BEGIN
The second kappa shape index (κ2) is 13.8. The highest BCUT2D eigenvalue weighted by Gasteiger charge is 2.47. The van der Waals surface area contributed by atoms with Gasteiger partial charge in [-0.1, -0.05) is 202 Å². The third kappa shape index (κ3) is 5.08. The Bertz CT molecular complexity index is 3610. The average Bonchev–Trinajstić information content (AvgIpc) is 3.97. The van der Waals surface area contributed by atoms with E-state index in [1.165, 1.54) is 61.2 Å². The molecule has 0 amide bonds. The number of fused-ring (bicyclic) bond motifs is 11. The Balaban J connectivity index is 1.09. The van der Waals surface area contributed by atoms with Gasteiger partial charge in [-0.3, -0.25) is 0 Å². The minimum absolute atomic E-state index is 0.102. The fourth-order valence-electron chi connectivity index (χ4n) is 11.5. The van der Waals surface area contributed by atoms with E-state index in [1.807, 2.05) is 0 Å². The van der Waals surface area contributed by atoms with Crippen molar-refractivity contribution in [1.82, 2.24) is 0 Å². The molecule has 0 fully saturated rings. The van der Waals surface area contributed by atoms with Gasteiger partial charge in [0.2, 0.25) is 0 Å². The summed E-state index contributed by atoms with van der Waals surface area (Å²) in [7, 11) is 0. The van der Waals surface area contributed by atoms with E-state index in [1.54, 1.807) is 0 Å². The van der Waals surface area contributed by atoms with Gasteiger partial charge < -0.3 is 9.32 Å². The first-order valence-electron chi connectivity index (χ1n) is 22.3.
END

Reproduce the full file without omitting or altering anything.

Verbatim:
The second kappa shape index (κ2) is 13.8. The highest BCUT2D eigenvalue weighted by Gasteiger charge is 2.47. The van der Waals surface area contributed by atoms with Gasteiger partial charge in [-0.1, -0.05) is 202 Å². The third kappa shape index (κ3) is 5.08. The Bertz CT molecular complexity index is 3610. The average Bonchev–Trinajstić information content (AvgIpc) is 3.97. The van der Waals surface area contributed by atoms with E-state index in [1.165, 1.54) is 61.2 Å². The molecule has 0 amide bonds. The number of fused-ring (bicyclic) bond motifs is 11. The Balaban J connectivity index is 1.09. The van der Waals surface area contributed by atoms with Gasteiger partial charge in [-0.3, -0.25) is 0 Å². The minimum absolute atomic E-state index is 0.102. The fourth-order valence-electron chi connectivity index (χ4n) is 11.5. The van der Waals surface area contributed by atoms with E-state index in [1.807, 2.05) is 0 Å². The van der Waals surface area contributed by atoms with Crippen molar-refractivity contribution in [1.82, 2.24) is 0 Å². The molecule has 0 fully saturated rings. The van der Waals surface area contributed by atoms with Gasteiger partial charge in [0.2, 0.25) is 0 Å². The summed E-state index contributed by atoms with van der Waals surface area (Å²) in [7, 11) is 0. The van der Waals surface area contributed by atoms with E-state index in [1.54, 1.807) is 0 Å². The van der Waals surface area contributed by atoms with Gasteiger partial charge < -0.3 is 9.32 Å². The first-order valence-electron chi connectivity index (χ1n) is 22.3.